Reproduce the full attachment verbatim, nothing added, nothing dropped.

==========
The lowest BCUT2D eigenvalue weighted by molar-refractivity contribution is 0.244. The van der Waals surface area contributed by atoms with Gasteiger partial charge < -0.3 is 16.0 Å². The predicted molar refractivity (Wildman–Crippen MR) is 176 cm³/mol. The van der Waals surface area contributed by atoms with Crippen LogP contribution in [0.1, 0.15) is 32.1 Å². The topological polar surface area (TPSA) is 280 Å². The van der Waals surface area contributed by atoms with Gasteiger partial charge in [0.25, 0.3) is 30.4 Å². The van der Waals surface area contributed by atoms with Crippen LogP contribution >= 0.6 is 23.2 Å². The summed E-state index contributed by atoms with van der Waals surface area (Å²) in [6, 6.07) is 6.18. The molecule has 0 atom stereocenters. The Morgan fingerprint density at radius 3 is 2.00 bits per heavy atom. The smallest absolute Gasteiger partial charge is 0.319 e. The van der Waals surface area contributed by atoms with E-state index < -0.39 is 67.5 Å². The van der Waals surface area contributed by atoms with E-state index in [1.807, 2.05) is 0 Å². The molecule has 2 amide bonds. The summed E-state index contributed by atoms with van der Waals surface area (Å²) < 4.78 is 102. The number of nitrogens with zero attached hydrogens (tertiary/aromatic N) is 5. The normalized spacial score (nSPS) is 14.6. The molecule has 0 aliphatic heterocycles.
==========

The lowest BCUT2D eigenvalue weighted by molar-refractivity contribution is 0.244. The van der Waals surface area contributed by atoms with Gasteiger partial charge < -0.3 is 16.0 Å². The predicted molar refractivity (Wildman–Crippen MR) is 176 cm³/mol. The van der Waals surface area contributed by atoms with Crippen LogP contribution in [0.1, 0.15) is 32.1 Å². The topological polar surface area (TPSA) is 280 Å². The van der Waals surface area contributed by atoms with Gasteiger partial charge in [0.25, 0.3) is 30.4 Å². The van der Waals surface area contributed by atoms with Crippen LogP contribution >= 0.6 is 23.2 Å². The summed E-state index contributed by atoms with van der Waals surface area (Å²) in [6, 6.07) is 6.18. The molecule has 0 atom stereocenters. The Morgan fingerprint density at radius 3 is 2.00 bits per heavy atom. The smallest absolute Gasteiger partial charge is 0.319 e. The van der Waals surface area contributed by atoms with E-state index < -0.39 is 67.5 Å². The van der Waals surface area contributed by atoms with E-state index in [1.807, 2.05) is 0 Å². The molecule has 2 amide bonds. The summed E-state index contributed by atoms with van der Waals surface area (Å²) < 4.78 is 102. The number of nitrogens with zero attached hydrogens (tertiary/aromatic N) is 5. The normalized spacial score (nSPS) is 14.6. The molecule has 0 aliphatic heterocycles.